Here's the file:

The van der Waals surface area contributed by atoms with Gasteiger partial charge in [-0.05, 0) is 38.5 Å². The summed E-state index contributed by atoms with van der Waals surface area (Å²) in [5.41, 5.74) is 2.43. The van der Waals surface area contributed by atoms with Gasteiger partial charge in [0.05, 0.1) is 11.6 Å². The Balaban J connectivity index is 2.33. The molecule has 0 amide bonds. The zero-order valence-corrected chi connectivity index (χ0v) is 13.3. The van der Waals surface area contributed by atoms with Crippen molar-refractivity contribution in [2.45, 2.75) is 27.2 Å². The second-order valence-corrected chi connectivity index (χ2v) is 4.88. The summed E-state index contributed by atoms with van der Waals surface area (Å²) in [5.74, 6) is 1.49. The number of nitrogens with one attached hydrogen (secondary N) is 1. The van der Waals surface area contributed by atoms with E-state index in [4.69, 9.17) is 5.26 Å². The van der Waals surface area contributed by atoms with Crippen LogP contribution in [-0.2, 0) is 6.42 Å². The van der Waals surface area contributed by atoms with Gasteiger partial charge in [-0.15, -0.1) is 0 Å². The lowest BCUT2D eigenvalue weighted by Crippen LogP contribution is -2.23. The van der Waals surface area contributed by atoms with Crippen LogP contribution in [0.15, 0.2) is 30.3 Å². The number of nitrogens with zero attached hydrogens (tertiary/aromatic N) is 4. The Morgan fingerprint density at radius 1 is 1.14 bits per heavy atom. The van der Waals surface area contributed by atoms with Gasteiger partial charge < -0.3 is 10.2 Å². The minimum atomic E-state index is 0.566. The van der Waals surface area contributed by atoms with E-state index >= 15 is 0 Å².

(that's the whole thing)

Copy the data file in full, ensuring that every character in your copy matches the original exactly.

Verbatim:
The van der Waals surface area contributed by atoms with Gasteiger partial charge in [-0.05, 0) is 38.5 Å². The summed E-state index contributed by atoms with van der Waals surface area (Å²) in [5.41, 5.74) is 2.43. The van der Waals surface area contributed by atoms with Gasteiger partial charge in [0.05, 0.1) is 11.6 Å². The Balaban J connectivity index is 2.33. The molecule has 0 amide bonds. The zero-order valence-corrected chi connectivity index (χ0v) is 13.3. The van der Waals surface area contributed by atoms with Crippen molar-refractivity contribution in [2.45, 2.75) is 27.2 Å². The second-order valence-corrected chi connectivity index (χ2v) is 4.88. The summed E-state index contributed by atoms with van der Waals surface area (Å²) in [5.74, 6) is 1.49. The number of nitrogens with one attached hydrogen (secondary N) is 1. The van der Waals surface area contributed by atoms with E-state index in [4.69, 9.17) is 5.26 Å². The van der Waals surface area contributed by atoms with Crippen LogP contribution in [-0.2, 0) is 6.42 Å². The van der Waals surface area contributed by atoms with Gasteiger partial charge in [-0.15, -0.1) is 0 Å². The lowest BCUT2D eigenvalue weighted by Crippen LogP contribution is -2.23. The van der Waals surface area contributed by atoms with Crippen LogP contribution in [0.15, 0.2) is 30.3 Å². The number of nitrogens with zero attached hydrogens (tertiary/aromatic N) is 4. The Morgan fingerprint density at radius 1 is 1.14 bits per heavy atom. The van der Waals surface area contributed by atoms with Gasteiger partial charge < -0.3 is 10.2 Å². The minimum atomic E-state index is 0.566. The van der Waals surface area contributed by atoms with E-state index >= 15 is 0 Å².